ABC plc wants to purchase a commercial property. Due to the entire capital invested in business operations, the company decided to raise a loan from the market. For this, the issue debentures with the face value of $5,000,000 payable after 10 years at 8%. In this way, ABC is able to raise funds for meeting its expenses. However, they would have to pay a yearly interest of $400,000 (8% * $5,000,000). Interest payments are charged to the Profit and Loss Account of the company. ABC will have to repay the principal in full post 10 years.

Like equity shareholders, debenture holders, too, have certain rights. They are entitled to interest for the amount lent and repayment of the entire principal at maturity. Note that c company is liable to make such interest payments even if it is not making adequate profits or incurring losses. In the case of the winding-up of the company, holders of debt securities have the edge over common stockholders. Before the proceeds of the company go to ordinary shareholders, debenture holders get their share. This makes debt securities safer than equity securities. However, their returns are also limited to fixed interest payments only. They do not get any share in the profits of the company.

Derivative Securities

Derivative securities are those securities whose value is derived from an underlying asset. These underlying assets can be bonds, stocks, commodities, currencies, or other assets. These securities trade on exchanges like other financial securities, and their value differs with a change in the value of an underlying asset. They themselves have no value of their own. One must note that ownership of a derivative does not mean ownership of an asset. Derivative securities are more sophisticated as compared to equity and debt securities. They work in a very different manner and therefore require sound financial knowledge to mitigate risk and earn good returns.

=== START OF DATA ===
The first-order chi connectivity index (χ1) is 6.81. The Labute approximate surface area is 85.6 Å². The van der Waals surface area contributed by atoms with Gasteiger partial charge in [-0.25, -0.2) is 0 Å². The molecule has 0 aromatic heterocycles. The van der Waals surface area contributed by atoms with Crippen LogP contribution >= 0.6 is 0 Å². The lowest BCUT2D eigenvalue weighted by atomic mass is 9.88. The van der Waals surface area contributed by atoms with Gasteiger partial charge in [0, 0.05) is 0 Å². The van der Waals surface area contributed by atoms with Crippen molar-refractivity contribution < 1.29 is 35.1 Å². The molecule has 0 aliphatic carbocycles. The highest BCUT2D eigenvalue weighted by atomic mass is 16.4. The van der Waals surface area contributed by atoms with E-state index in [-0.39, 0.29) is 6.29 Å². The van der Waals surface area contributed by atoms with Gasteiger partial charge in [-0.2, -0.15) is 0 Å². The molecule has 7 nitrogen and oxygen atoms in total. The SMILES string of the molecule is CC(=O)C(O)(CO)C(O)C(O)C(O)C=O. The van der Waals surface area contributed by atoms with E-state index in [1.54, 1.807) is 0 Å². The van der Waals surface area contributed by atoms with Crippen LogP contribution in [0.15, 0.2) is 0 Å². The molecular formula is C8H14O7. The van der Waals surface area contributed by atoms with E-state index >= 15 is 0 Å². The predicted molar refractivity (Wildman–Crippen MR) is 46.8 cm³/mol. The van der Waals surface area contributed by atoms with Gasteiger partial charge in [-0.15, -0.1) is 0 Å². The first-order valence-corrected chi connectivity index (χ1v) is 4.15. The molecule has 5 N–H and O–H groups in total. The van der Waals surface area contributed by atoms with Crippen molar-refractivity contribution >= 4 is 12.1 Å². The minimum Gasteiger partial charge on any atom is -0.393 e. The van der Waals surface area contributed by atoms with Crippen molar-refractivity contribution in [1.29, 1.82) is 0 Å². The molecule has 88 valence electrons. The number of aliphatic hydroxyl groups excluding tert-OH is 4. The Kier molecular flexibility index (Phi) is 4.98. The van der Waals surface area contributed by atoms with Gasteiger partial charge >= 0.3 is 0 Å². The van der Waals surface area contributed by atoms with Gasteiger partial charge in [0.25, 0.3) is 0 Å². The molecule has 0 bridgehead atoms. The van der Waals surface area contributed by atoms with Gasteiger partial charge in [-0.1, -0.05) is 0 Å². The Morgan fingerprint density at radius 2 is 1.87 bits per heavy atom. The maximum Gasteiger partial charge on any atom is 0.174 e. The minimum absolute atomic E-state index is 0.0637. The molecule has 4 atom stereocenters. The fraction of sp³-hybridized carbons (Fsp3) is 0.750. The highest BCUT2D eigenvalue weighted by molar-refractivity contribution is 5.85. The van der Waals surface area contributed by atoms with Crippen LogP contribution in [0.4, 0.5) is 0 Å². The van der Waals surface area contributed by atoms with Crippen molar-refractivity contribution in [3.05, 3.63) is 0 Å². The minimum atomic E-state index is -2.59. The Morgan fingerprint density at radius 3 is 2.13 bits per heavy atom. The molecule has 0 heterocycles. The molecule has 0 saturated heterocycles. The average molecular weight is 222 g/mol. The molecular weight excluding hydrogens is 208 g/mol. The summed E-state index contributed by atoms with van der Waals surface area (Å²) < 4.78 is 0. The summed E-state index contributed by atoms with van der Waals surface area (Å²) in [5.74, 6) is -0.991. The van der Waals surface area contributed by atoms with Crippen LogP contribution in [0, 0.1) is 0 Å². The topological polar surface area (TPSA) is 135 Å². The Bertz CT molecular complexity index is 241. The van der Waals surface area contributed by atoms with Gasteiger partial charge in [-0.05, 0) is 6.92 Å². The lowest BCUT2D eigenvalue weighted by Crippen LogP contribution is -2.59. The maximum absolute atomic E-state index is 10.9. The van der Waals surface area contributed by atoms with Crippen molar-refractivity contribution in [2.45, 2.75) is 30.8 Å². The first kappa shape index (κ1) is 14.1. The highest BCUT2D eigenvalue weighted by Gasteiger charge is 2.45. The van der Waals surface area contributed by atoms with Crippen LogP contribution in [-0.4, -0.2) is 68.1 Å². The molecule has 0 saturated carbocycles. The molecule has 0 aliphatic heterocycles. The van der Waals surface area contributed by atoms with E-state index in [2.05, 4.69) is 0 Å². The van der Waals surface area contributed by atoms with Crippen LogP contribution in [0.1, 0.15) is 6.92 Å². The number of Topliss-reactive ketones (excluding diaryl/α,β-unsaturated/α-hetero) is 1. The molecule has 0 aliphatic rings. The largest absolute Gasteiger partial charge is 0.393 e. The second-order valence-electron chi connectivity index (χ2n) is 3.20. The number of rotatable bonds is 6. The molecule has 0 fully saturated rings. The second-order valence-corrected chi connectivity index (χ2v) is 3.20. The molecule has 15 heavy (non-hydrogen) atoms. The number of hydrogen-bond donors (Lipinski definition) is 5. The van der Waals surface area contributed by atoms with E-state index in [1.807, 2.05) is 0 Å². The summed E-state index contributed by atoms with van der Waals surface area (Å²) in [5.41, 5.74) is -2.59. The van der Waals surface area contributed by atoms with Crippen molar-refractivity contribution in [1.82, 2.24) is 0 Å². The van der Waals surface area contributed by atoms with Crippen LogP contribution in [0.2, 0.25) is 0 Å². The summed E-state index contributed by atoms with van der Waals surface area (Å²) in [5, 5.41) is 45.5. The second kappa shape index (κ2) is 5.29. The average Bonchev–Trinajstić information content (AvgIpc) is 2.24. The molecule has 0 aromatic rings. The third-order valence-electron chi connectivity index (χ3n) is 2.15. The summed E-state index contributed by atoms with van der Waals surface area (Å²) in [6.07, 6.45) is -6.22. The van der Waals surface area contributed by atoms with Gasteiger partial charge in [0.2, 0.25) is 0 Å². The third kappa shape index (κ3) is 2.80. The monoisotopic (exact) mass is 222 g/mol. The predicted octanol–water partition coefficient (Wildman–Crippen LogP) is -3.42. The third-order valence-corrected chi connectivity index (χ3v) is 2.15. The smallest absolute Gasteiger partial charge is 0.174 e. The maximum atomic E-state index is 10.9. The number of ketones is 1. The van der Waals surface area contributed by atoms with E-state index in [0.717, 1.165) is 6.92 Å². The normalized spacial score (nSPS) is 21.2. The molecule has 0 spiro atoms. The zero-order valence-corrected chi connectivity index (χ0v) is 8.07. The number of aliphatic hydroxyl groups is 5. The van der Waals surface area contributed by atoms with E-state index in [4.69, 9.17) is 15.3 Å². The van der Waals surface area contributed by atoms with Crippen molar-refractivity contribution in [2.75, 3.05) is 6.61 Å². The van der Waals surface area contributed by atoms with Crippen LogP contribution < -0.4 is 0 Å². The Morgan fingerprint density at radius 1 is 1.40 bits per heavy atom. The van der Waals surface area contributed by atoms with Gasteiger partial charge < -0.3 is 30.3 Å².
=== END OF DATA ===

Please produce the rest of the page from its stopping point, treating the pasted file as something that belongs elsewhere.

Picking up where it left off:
Derivative securities are also known as derivatives. Their most common use is containing risk. Such risks can be currency fluctuation risks, movements in index or commodities prices, adverse changes in rates of interest, weather, etc., to name a few. There are several types of derivatives available in the market, in accordance with the needs of the customers. Broadly, derivatives can be classified as Futures, Forwards, Swaps, and Options.


From the point of view of investment, all financial securities have their own pros and cons. All types of financial securities provide a return commensurate with the risk. However, financial experts believe that a well-diversified portfolio is key. Investing in different kinds of securities ensures that returns are stable.

Sanjay Borad

Sanjay Bulaki Borad

MBA-Finance, CMA, CS, Insolvency Professional, B'Com

Sanjay Borad, Founder of eFinanceManagement, is a Management Consultant with 7 years of MNC experience and 11 years in Consultancy. He caters to clients with turnovers from 200 Million to 12,000 Million, including listed entities, and has vast industry experience in over 20 sectors. Additionally, he serves as a visiting faculty for Finance and Costing in MBA Colleges and CA, CMA Coaching Classes.

2 thoughts on “Financial Securities”

  1. Kindly provide full information about Futures, Forwards, Swaps, and Options. And how can we invest in these securities .

    • Hi Ashwini,
      Thanks for writing in. We have covered the above topics in our category ‘Derivatives’. You can also check our SiteMap or can search in the search bar for more information on these.
      The ones which are not covered, we will try and cover them soon.